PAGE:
Iran and West still missing nuclear agreement

Iran and West still missing nuclear agreement
By Euronews
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A deadlock at deadline: one year after the 5+1 group and Iran said they would have a deal, there is no deal.

Tehran and the representatives of the United States, Britain, France, Germany, Russia and China are still working on it.

An interim accord struck on Nov. 24 last year yielded steps by Iran to curb some sensitive nuclear activity in return for some sanctions relief.

A long-term global solution for Iran’s nuclear standoff with these powers is due to be concluded behind palace walls in Vienna.

It was 12 years ago that Tehran reinvigorated its programme, building new facilities.

As inspections from the International Atomic Energy Agency (IAEA) began, Iran dismissed Western suspicions of atomic bomb research and has reiterated this.

The IAEA said it couldn’t find any damning evidence but expressed concern.

Iran in 2003 accepted opening up a broad dialogue with the US, but the Bush administration rejected it.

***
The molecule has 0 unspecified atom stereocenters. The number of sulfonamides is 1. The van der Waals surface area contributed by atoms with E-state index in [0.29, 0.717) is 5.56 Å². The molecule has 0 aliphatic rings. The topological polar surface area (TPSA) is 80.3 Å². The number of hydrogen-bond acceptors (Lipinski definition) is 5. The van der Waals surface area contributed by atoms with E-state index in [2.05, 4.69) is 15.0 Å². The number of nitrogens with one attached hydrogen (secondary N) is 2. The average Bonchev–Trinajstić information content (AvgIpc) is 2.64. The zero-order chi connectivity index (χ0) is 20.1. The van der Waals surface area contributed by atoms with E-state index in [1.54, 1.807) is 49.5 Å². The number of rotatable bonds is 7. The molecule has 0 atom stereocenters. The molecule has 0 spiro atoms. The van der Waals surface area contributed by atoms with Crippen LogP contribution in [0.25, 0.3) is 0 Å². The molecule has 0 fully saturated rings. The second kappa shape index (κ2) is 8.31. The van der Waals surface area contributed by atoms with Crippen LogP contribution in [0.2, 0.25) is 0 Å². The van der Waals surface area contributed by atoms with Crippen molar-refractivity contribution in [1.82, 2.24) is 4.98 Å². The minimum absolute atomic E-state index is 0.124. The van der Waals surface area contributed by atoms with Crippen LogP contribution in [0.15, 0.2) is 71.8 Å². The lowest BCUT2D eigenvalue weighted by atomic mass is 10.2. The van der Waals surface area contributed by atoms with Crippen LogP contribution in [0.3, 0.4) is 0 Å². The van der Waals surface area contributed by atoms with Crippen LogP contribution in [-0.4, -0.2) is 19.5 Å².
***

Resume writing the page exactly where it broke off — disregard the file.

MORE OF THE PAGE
Iran started building another reactor in 2004 but in the autumn announced a voluntary temporary suspension of its uranium enrichment, after pressure from the European Union.

When Mahmoud Ahmadinejad became president in 2005, his proposal that an international consortium, including Iran, manage its enrichment was rejected by the EU and the US.

Enrichment resumed.

In December 2006, the United Nations Security Council imposed sanctions, which were later expanded and extended.

Hassan Rohani’s succession of Ahmadinejad as president finally brought more diplomacy to the table in 2013.

In the meantime, several Iranian nuclear scientists had been murdered by unknown attackers, and there had been cyber-attacks on facilities.

Rhetoric from Israel became increasingly hawkish, and Washington warned that “all elements of American power” remained an option to prevent Iran from becoming a nuclear power.

In 2012, the EU cut off Iranian banks.

The sanctions weighed heavily on the Iranian economy, while at the same time the crises in Iraq and Syria brought unprecedented political and other cooperative advances between Tehran and the West.

Their positions on nuclear questions, however, saw very little movement.

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